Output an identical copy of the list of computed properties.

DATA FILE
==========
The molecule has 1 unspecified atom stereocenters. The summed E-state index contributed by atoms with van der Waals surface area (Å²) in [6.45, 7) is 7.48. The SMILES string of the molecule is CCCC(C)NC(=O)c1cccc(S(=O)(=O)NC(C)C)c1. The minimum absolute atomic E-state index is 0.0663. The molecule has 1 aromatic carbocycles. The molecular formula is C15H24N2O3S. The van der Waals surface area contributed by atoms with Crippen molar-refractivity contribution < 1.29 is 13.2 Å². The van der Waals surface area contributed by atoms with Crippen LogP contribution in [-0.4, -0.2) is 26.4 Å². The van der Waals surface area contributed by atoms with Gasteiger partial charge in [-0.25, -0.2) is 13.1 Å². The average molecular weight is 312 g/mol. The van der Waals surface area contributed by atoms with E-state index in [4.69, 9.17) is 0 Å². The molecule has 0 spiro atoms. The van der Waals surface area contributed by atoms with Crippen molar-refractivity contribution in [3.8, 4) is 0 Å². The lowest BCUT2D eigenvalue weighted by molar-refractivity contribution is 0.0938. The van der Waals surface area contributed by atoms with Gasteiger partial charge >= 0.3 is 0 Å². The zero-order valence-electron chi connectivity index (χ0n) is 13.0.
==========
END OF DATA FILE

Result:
The molecule has 1 unspecified atom stereocenters. The summed E-state index contributed by atoms with van der Waals surface area (Å²) in [6.45, 7) is 7.48. The SMILES string of the molecule is CCCC(C)NC(=O)c1cccc(S(=O)(=O)NC(C)C)c1. The minimum absolute atomic E-state index is 0.0663. The molecule has 1 aromatic carbocycles. The molecular formula is C15H24N2O3S. The van der Waals surface area contributed by atoms with Crippen molar-refractivity contribution < 1.29 is 13.2 Å². The van der Waals surface area contributed by atoms with Crippen LogP contribution in [-0.4, -0.2) is 26.4 Å². The van der Waals surface area contributed by atoms with Gasteiger partial charge in [-0.25, -0.2) is 13.1 Å². The average molecular weight is 312 g/mol. The van der Waals surface area contributed by atoms with E-state index in [4.69, 9.17) is 0 Å². The molecule has 0 spiro atoms. The van der Waals surface area contributed by atoms with Crippen molar-refractivity contribution in [3.8, 4) is 0 Å². The lowest BCUT2D eigenvalue weighted by molar-refractivity contribution is 0.0938. The van der Waals surface area contributed by atoms with Gasteiger partial charge >= 0.3 is 0 Å². The zero-order valence-electron chi connectivity index (χ0n) is 13.0.